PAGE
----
A collaborative approach to delivery of immunisation programmes, with system partners, is a fundamental part of the role of Screening and Immunisation Teams embedded within in Public Health Commissioning in NHS England. These teams in England (and their equivalent in devolved administrations) have knowledge of their local populations and are experienced in implementing both targeted and universal population immunisation programmes at pace, and in applying a variety of tools and actions to address issues related to equity and access.

For example, the South West flu team have worked with lower performing GP practices in deprived areas on targeted behavioural change messages and used postcard drops, engaged with networks for migrants and people with learning disabilities, developed toolkits to increase vaccine uptake with learning disability nurses, and worked with GPs, local authorities and CCGs to provide vaccination for the traveller community at traveller sites and commission flexible models of vaccine delivery for homeless people. The skills, knowledge and experience of Screening and Immunisation Teams should be utilised to ensure that mobilisation of the COVID-19 vaccination programme is achieved, not only at pace but in a way that minimises the impact of any potential inequalities arising from a prioritisation approach.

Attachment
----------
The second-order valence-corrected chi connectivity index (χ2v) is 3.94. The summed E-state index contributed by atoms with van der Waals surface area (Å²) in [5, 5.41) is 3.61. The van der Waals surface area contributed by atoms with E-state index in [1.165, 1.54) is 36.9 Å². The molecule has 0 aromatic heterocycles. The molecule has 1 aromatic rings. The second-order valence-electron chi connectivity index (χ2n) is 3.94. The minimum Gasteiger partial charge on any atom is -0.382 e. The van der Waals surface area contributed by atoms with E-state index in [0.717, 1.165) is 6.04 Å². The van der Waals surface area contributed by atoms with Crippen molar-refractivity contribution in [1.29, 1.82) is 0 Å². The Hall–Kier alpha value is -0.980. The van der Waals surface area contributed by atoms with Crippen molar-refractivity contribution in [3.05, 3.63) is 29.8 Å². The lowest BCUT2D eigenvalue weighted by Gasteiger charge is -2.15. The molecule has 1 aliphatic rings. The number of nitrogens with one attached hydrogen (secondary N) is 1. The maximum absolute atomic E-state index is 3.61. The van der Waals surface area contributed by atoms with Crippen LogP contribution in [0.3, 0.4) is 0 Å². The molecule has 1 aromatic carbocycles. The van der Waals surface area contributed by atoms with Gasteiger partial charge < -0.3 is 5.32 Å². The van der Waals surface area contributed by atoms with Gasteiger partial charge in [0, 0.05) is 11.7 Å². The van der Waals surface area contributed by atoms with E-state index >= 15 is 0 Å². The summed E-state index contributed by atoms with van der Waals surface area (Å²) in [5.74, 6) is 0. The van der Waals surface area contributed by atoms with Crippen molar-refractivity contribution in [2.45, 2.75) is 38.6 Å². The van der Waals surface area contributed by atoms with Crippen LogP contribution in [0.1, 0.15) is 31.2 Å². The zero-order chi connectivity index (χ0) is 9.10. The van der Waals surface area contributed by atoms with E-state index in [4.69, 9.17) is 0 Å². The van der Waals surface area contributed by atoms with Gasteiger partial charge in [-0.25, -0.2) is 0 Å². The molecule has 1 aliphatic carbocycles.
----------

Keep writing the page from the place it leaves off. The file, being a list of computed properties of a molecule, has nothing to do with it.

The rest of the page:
This paper sets out some considerations regarding the currently proposed prioritisation of COVID-19 vaccine which is necessary due to initial limited supply of vaccine.

The conceptual framework adopted is one based on consideration of scientific evidence, ethics and deliverability, with a focus on the ethical principles of maximising benefit and minimising harm, promoting transparency and fairness, and mitigating inequalities in health.